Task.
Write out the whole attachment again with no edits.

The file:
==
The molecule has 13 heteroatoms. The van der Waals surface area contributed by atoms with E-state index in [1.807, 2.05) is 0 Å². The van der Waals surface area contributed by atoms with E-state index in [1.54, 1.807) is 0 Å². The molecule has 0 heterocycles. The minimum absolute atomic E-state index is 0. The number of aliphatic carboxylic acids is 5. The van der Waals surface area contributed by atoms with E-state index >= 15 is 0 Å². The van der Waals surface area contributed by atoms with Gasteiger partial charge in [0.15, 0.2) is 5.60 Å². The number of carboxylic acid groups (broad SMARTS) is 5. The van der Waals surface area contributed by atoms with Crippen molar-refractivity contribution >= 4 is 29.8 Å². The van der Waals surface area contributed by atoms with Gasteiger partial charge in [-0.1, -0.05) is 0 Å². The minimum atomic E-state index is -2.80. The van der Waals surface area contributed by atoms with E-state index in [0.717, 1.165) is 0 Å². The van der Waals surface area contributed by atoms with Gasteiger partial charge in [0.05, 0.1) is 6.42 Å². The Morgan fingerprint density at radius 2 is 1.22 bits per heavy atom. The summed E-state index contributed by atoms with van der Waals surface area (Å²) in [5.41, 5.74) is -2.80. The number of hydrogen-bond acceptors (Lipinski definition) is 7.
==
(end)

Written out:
The molecule has 13 heteroatoms. The van der Waals surface area contributed by atoms with E-state index in [1.807, 2.05) is 0 Å². The van der Waals surface area contributed by atoms with E-state index in [1.54, 1.807) is 0 Å². The molecule has 0 heterocycles. The minimum absolute atomic E-state index is 0. The number of aliphatic carboxylic acids is 5. The van der Waals surface area contributed by atoms with E-state index >= 15 is 0 Å². The van der Waals surface area contributed by atoms with Gasteiger partial charge in [0.15, 0.2) is 5.60 Å². The number of carboxylic acid groups (broad SMARTS) is 5. The van der Waals surface area contributed by atoms with Crippen molar-refractivity contribution >= 4 is 29.8 Å². The van der Waals surface area contributed by atoms with Gasteiger partial charge in [-0.1, -0.05) is 0 Å². The minimum atomic E-state index is -2.80. The van der Waals surface area contributed by atoms with E-state index in [0.717, 1.165) is 0 Å². The van der Waals surface area contributed by atoms with Gasteiger partial charge in [0.05, 0.1) is 6.42 Å². The Morgan fingerprint density at radius 2 is 1.22 bits per heavy atom. The summed E-state index contributed by atoms with van der Waals surface area (Å²) in [5.41, 5.74) is -2.80. The number of hydrogen-bond acceptors (Lipinski definition) is 7.